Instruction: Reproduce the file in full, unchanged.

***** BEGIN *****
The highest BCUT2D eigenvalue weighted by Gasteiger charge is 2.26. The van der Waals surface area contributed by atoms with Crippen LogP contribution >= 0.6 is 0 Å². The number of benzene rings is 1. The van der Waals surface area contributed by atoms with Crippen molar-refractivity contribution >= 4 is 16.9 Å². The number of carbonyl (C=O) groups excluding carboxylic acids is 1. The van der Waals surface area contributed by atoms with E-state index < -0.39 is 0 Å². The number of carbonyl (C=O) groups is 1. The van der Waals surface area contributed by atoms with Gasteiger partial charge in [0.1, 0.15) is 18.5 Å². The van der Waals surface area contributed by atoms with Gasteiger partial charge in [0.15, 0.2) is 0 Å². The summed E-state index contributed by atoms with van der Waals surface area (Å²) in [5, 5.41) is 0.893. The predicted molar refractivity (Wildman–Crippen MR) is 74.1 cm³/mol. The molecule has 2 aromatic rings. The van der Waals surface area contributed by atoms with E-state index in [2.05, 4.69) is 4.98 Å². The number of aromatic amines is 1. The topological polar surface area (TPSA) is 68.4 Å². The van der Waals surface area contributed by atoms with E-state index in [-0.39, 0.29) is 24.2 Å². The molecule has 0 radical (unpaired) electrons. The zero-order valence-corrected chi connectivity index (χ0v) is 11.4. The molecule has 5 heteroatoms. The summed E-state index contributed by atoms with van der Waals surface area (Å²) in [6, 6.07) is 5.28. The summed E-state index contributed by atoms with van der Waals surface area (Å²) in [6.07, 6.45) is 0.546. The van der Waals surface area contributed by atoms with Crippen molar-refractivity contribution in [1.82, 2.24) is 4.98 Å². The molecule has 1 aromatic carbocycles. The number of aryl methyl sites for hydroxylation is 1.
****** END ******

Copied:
The highest BCUT2D eigenvalue weighted by Gasteiger charge is 2.26. The van der Waals surface area contributed by atoms with Crippen LogP contribution >= 0.6 is 0 Å². The number of benzene rings is 1. The van der Waals surface area contributed by atoms with Crippen molar-refractivity contribution >= 4 is 16.9 Å². The number of carbonyl (C=O) groups excluding carboxylic acids is 1. The van der Waals surface area contributed by atoms with E-state index < -0.39 is 0 Å². The number of carbonyl (C=O) groups is 1. The van der Waals surface area contributed by atoms with Gasteiger partial charge in [0.1, 0.15) is 18.5 Å². The van der Waals surface area contributed by atoms with Gasteiger partial charge in [0.15, 0.2) is 0 Å². The summed E-state index contributed by atoms with van der Waals surface area (Å²) in [5, 5.41) is 0.893. The predicted molar refractivity (Wildman–Crippen MR) is 74.1 cm³/mol. The molecule has 2 aromatic rings. The van der Waals surface area contributed by atoms with E-state index in [2.05, 4.69) is 4.98 Å². The number of aromatic amines is 1. The topological polar surface area (TPSA) is 68.4 Å². The van der Waals surface area contributed by atoms with E-state index in [-0.39, 0.29) is 24.2 Å². The molecule has 0 radical (unpaired) electrons. The zero-order valence-corrected chi connectivity index (χ0v) is 11.4. The molecule has 5 heteroatoms. The summed E-state index contributed by atoms with van der Waals surface area (Å²) in [6, 6.07) is 5.28. The summed E-state index contributed by atoms with van der Waals surface area (Å²) in [6.07, 6.45) is 0.546. The van der Waals surface area contributed by atoms with Crippen molar-refractivity contribution in [1.82, 2.24) is 4.98 Å². The molecule has 1 aromatic carbocycles. The number of aryl methyl sites for hydroxylation is 1.